For Riley McCusker, a new beginning in gymnastics has meant a new beginning.
Is Riley Mccusker Going To The Olympics
The 19-year-old is intending to compete in at least two events at the Winter Cup (26-28 February in Indianapolis), her first competition since the U.S. Championships in August 2019.
Since it has been so long and I have had so much time in the gym to train and just develop, I think it is almost like going out there with a blank slate, just starting over basically,” McCusker said in an exclusive interview with Olympic Channel earlier this week.
I can’t wait for this meeting,” she gushed. I’m not putting any pressure on myself to do really well; I just miss being on the court.
McCusker has stated that she will compete on the uneven bars and balancing beam, while her other events are still up in the air.
I’ve recently rediscovered gymnastics and am in love with it. Every day at the gym is a source of great joy for me. I’m very appreciative that I was able to stay in Arizona for an extra year to complete my training. That sport makes me so joyful, and I’m really grateful to be here. That, to my mind, is the most significant distinction. A Response to Riley McCusker
A Look at Riley McCusker And His Many Transitions
Things have shifted drastically for McCusker since August of this year. In the weeks following those nationals, she was diagnosed with rhabdomyolysis, an illness that causes muscle tissue breakdown, and had to withdraw from the camp that would select the gymnasts for the U.S. women’s squad at the World Championships.
Then, in early 2020, charges of emotional and verbal abuse regarding McCusker’s instructor Maggie Haney began to surface. In February, McCusker went to Arizona to train with her buddy and teammate on the U.S. national team, Jade Carey.
When Jade reached out to me, I didn’t know where my life would take me. “We’ve been friends since the beginning of time,” McCusker said. It’s like she’s saying, ‘Why don’t you come to my gym?'” And there I was, like, “Arizona? Ok.’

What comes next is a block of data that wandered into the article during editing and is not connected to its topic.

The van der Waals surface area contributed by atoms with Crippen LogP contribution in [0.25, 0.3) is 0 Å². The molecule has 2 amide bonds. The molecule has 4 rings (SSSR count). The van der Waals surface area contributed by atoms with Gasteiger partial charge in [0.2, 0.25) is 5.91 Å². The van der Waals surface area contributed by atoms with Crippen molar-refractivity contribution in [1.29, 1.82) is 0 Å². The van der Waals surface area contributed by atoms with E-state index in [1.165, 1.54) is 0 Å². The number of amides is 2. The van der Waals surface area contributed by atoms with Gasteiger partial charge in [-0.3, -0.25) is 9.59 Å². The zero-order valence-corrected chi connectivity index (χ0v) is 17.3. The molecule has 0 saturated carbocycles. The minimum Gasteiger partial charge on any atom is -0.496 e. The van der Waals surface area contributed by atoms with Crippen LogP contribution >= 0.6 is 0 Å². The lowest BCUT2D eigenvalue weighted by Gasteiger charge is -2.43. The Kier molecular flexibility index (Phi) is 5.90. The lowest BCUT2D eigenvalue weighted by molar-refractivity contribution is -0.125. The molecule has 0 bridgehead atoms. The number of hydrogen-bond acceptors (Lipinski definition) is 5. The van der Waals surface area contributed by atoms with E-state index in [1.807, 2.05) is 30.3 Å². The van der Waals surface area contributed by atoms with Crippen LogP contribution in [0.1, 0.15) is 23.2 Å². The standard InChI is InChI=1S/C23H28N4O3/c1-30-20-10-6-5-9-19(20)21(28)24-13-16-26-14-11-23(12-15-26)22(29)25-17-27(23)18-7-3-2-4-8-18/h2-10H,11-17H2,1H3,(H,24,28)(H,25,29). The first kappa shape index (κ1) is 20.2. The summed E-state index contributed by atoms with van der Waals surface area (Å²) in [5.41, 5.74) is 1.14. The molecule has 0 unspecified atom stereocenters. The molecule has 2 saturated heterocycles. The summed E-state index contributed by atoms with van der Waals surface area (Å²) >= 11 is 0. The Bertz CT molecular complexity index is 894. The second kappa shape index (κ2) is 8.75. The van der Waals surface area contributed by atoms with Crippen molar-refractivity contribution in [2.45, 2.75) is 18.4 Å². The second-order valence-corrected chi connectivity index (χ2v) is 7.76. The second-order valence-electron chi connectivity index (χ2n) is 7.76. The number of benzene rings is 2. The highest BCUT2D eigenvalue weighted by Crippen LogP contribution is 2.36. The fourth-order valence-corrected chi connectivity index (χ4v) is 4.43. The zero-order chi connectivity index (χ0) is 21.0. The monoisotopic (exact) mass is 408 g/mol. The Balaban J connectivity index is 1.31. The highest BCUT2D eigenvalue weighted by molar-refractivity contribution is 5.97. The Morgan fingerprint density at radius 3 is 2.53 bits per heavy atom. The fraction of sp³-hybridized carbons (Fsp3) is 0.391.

Before departing, I had a conversation with my new coach, Brian Carey, the night before I was to leave and asked if I may come in the following day. The conversation with him took place at six o’clock that evening, and by seven o’clock the next morning, I was on a plane. Since then, I haven’t left.”
“Gymnastics Has Reignited My Passion for the Sport For Me.”
Since the Olympics have been postponed until 2021 because to the COVID-19 epidemic, this change has been good for McCusker’s gymnastics and his self-esteem.
McCusker, a broad grin spreading across her face, declared, “I love gymnastics again.” Every day at the gym is a source of great joy for me. I’m very appreciative that I was able to stay in Arizona for an extra year to complete my training. That sport makes me so joyful, and I’m really grateful to be here. That, to my mind, is the most significant distinction.
However, when the news that the Olympics would be delayed finally came down, McCusker had a moment of uncertainty.
I remember thinking, ‘Do I just go to college? I am at a loss for words. She recalls thinking, “I don’t know whether I can last in this sport another year. “But finally, I opted to stay. And it’s been the best decision of my life.”
That Decision And Her Restored Love are Mirrored in Her Gymnastics.
McCusker says she’s been working on new parts for her floor routine and has revised her bars dismount (“My other dismount used to stress me out so terribly, but I feel really happy about this one.”) and discovered confidence on vault, an apparatus she says she used to strive to avoid at all costs.
“My vault has improved so much, and I used to be so frightened of vault every time I went,” explained McCusker. Avoiding vault is a recommendation of mine. My thought would be, “Can we simply vault last?” Previously, I would try to avoid vault, but now that I’ve gotten the hang of it, I’m intrigued by the possibilities.